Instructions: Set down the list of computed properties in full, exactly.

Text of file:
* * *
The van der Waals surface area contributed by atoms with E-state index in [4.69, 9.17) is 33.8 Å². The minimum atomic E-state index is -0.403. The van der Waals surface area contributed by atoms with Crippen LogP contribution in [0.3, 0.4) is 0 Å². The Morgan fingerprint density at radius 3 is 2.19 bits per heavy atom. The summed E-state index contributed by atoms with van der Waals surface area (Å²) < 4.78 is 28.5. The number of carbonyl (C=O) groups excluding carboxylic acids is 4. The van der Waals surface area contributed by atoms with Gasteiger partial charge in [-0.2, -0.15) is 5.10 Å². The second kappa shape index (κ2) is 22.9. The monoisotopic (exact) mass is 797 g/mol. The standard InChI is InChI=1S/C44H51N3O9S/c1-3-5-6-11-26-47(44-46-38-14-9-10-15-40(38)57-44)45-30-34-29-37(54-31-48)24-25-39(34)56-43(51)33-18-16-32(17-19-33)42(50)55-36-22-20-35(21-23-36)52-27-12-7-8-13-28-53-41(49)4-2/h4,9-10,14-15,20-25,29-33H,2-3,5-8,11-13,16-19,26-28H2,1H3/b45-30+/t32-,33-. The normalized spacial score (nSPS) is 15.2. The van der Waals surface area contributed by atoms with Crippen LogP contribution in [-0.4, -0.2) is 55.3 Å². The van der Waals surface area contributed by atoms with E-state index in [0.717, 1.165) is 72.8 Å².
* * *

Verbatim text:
The van der Waals surface area contributed by atoms with E-state index in [4.69, 9.17) is 33.8 Å². The minimum atomic E-state index is -0.403. The van der Waals surface area contributed by atoms with Crippen LogP contribution in [0.3, 0.4) is 0 Å². The Morgan fingerprint density at radius 3 is 2.19 bits per heavy atom. The summed E-state index contributed by atoms with van der Waals surface area (Å²) < 4.78 is 28.5. The number of carbonyl (C=O) groups excluding carboxylic acids is 4. The van der Waals surface area contributed by atoms with Gasteiger partial charge in [-0.2, -0.15) is 5.10 Å². The second kappa shape index (κ2) is 22.9. The monoisotopic (exact) mass is 797 g/mol. The standard InChI is InChI=1S/C44H51N3O9S/c1-3-5-6-11-26-47(44-46-38-14-9-10-15-40(38)57-44)45-30-34-29-37(54-31-48)24-25-39(34)56-43(51)33-18-16-32(17-19-33)42(50)55-36-22-20-35(21-23-36)52-27-12-7-8-13-28-53-41(49)4-2/h4,9-10,14-15,20-25,29-33H,2-3,5-8,11-13,16-19,26-28H2,1H3/b45-30+/t32-,33-. The normalized spacial score (nSPS) is 15.2. The van der Waals surface area contributed by atoms with Crippen LogP contribution in [-0.4, -0.2) is 55.3 Å². The van der Waals surface area contributed by atoms with E-state index in [0.717, 1.165) is 72.8 Å².